AbstractThis dissertation covers four areas of particular interest for the successful application of radiant heating in industrial environments. In it the author tackles the problem of how to predict the thermal comfort produced both by single heaters and also systems of heaters; proposes a method for modelling the mechanisms by which heaters interact with the buildings in which they are installed, in the static and dynamic cases; explores techniques for measuring the radiation produced by heaters; and presents experiments concerned with finding the temperatures and power balances prevailing during normal operation.
It is contended that, whilst the generally accepted guides for sizing and operating space heating plant were a good first approximation, there are intrinsic subtleties arising from the fact that the primary mode of heat transfer in this instance is radiative. These nuances are concerned with how best to maximise the heat transfer from the heat source to the heated object; the placement of heaters within a system; and an assessment of the various techniques and strategies involved in controlling a radiant heating system.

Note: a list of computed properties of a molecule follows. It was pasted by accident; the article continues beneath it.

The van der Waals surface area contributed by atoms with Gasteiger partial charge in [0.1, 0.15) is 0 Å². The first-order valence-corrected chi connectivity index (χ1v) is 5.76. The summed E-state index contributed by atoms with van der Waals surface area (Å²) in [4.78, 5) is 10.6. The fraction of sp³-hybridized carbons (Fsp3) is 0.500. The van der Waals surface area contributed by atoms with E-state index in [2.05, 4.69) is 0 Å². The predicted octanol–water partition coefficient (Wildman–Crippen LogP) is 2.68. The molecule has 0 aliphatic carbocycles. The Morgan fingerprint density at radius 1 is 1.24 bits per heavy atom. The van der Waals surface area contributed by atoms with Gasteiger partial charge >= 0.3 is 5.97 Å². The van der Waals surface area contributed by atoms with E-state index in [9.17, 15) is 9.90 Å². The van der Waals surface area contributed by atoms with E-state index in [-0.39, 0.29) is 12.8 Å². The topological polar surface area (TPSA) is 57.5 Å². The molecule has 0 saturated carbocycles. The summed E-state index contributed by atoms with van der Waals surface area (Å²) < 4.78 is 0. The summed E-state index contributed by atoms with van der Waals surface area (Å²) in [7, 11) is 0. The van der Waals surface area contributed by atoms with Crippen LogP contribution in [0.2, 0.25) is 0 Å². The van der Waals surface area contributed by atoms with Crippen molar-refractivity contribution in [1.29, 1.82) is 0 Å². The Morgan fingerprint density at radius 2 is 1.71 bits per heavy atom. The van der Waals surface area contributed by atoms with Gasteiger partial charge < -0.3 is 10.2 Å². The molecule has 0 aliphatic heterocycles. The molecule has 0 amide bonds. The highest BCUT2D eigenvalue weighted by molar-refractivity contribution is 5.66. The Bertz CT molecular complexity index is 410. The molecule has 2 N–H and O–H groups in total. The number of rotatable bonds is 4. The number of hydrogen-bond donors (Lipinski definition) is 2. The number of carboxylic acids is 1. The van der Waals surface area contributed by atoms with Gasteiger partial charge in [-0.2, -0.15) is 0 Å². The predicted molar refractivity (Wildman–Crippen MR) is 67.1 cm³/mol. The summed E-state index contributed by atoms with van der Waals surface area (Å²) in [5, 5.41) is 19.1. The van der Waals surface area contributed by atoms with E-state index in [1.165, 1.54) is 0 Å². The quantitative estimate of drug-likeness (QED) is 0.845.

The conclusions reached are that: if sized and controlled correctly radiant heating systems offer considerable operational advantages over other types of space heating systems in certain applications, in terms of both economy and controllability. The efficacy of radiant heating systems is affected primarily by the control strategy implemented; secondarily, by the structure of the building into which it is installed; and only marginally by all other factors.
|Date of Award||Feb 1991|
|Supervisor||J.K. Maund (Supervisor)|
- radiant heating
- thermal comfort
- mathematical modelling
- Monte Carlo